Education

Behavior disorders teacher and Iowa lawmaker Molly Donahue talks about school safety

'We wouldn't have near the problems we have in our school districts if we had the amount of staffing necessary'

Molly Donahue speaks at a forum in October 2018 in Marion. Donahue, who is a teacher at Metro High School in Cedar Rapid
Molly Donahue speaks at a forum in October 2018 in Marion. Donahue, who is a teacher at Metro High School in Cedar Rapids, is busy this time of year with her dual role as a member of the Iowa Legislature. (The Gazette)

When she’s working as a teacher at Metro High School in Cedar Rapids, Rep. Molly Donahue, D-Cedar Rapids, just goes by Molly or Ms. D.

The state lawmaker is in her 30th year of teaching, with her focus on secondary students in special education or those who have behavior disorders that can affect their learning. With the Iowa Legislature this year debating bills to improve safety in the classroom, The Gazette wanted to talk with Donahue about her teaching experiences and what is happening at the Statehouse.

Q. How much of your focus is on students with behavior challenges?

A. “I work at Metro, which is the alternative, at-risk building, so every child I work with is at risk. I wanted to be in a building where I was used to working with the students.”

Q. During the legislative session, you’re just there on Fridays. How do you interact with students?

A: “Now I’m working with kids one on one, or two and three, with whatever they need. I don’t have to cut through any of the major teacher red tape. I work with them on whatever they need at that moment. Catching up on their work, or if they just need to talk.”

Q. Have you ever been assaulted by a student?

A. “I have never been assaulted. I have worked in this for 30 years, so I have had plenty of threats. I set up my classroom so students know exactly what is going to happen. If I was to be hit, I made it very clear to the parents in the beginning that I would press charges. I didn’t go into this to be injured. I don’t know if that made a difference or if it’s the rapport I’ve established with students. When you have that rapport, no matter their behavior situation, they know they can trust you. Tomorrow is a new day, and we can start over. I’ve never had to lay a hand on a student.”

Q. Is seclusion or restraint sometimes necessary?

A. “Absolutely. I have seen it done with some more severe behavior. When you have a 6-foot-2, 250-pound severely autistic young man who can break a desk in half by hitting it who is tearing up the room ... In some cases they (seclusion and restraint) may be used, not necessarily in the manner in which they should because there was no great protocol. There are some parents adamantly against it. But then I don’t know what you do in the school when some of those situations arise.”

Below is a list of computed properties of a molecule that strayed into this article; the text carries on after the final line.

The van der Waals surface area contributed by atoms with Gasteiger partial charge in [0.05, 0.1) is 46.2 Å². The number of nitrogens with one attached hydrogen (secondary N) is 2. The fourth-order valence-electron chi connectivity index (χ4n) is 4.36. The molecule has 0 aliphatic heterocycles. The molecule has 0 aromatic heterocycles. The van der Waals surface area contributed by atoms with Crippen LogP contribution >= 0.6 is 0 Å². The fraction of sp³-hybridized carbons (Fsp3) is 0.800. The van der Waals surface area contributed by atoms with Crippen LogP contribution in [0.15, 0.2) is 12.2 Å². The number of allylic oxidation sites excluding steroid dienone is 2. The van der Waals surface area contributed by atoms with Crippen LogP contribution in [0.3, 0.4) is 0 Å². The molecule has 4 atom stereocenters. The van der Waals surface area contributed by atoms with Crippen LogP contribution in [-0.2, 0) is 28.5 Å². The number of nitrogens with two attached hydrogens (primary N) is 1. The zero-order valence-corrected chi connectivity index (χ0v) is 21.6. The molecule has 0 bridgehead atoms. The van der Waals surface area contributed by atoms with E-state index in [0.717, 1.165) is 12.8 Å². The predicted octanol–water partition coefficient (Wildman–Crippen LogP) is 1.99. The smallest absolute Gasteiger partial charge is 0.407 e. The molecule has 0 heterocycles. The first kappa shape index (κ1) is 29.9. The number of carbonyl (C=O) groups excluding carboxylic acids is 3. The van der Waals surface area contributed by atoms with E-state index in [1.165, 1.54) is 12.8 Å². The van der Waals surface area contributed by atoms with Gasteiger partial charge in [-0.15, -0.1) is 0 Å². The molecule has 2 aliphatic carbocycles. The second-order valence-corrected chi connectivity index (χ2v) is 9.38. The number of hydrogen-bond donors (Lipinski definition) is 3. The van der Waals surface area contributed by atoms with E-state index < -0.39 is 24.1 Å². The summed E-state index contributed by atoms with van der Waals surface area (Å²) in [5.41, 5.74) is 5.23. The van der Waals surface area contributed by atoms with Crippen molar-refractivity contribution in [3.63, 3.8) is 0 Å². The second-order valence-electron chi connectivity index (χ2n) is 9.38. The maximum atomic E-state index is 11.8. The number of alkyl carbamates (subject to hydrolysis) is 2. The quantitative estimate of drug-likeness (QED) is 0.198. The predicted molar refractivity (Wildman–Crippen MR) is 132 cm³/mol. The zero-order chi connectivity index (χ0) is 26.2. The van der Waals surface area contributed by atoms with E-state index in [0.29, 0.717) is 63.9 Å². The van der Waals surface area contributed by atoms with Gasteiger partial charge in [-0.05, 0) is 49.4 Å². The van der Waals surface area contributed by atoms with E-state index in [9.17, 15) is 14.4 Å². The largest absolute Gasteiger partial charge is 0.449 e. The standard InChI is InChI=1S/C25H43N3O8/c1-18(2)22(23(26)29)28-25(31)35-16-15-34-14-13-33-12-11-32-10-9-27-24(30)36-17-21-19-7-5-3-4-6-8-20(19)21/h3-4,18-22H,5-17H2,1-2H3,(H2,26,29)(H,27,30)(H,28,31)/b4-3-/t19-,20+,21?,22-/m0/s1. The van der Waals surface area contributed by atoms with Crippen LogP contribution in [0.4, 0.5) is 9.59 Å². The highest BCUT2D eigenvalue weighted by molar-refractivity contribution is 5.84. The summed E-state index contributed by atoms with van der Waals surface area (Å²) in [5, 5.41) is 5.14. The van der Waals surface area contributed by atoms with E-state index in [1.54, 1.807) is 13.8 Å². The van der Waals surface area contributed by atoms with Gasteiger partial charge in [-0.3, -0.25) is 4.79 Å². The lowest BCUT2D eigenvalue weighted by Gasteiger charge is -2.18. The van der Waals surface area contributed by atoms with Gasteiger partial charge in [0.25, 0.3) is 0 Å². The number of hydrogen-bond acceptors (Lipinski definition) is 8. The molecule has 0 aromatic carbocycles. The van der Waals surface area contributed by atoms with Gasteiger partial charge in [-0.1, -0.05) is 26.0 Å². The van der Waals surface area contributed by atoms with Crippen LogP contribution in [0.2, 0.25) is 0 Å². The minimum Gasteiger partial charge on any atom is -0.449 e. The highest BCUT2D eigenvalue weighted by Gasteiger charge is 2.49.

ARTICLE CONTINUES BELOW ADVERTISEMENT

Q. National Public Radio reported last week about mindfulness or meditation used for students who are distressed and acting out. Have you seen that used and do you think it could be effective?

A. “I actually use meditation in my classroom. In social skills we did five- to 10-minute meditations. I introduced that about 8 years ago. There are some who do it — not everybody. Some of them laugh it off. Some of them really enjoyed it because it gave them a few minutes to free their minds. It’s not for everybody.

“The problem with the (mindfulness) rooms that people could go to, is we don’t have staffing. If we had the money, we would have intervention rooms where people could go to chill out a little bit. Someone would work with them about ‘What was going on?’ ‘What you can do to keep that kid from getting under your skin?’ There is no safe place to go where you can talk it out with staff. There’s not enough to help them through the public system. People are trying as hard as they can.”

Q. Iowa Republican lawmakers introduced bills in the Senate and House to provide grants for schools to create therapeutic classrooms. The bill also would expand some situations when school staff could use physical force on students. The Senate bill passed last week. What changes have been made in the House bill and do you support it?

A. “Two more amendments that would clarify a little more, that teachers are getting more preparation to work with students. Another part would be more along the lines of defining the therapeutic classrooms a little more specifically. I declined to vote for it in the committee because it’s still not right.

Q. What additional training would you like to see teachers receive?

A. “It all comes down to funding. We wouldn’t have near the problems we have in our school districts — for anybody — if we had the amount of staffing necessary. I was fully trained at Boys Town and through Character Counts. I used all of those. They (districts) can’t afford to do that.”

Comments: (319) 339-3157; erin.jordan@thegazette.com

Give us feedback

We value your trust and work hard to provide fair, accurate coverage. If you have found an error or omission in our reporting, tell us here.

Or if you have a story idea we should look into? Tell us here.

Give us feedback

We value your trust and work hard to provide fair, accurate coverage. If you have found an error or omission in our reporting, tell us here.

Or if you have a story idea we should look into? Tell us here.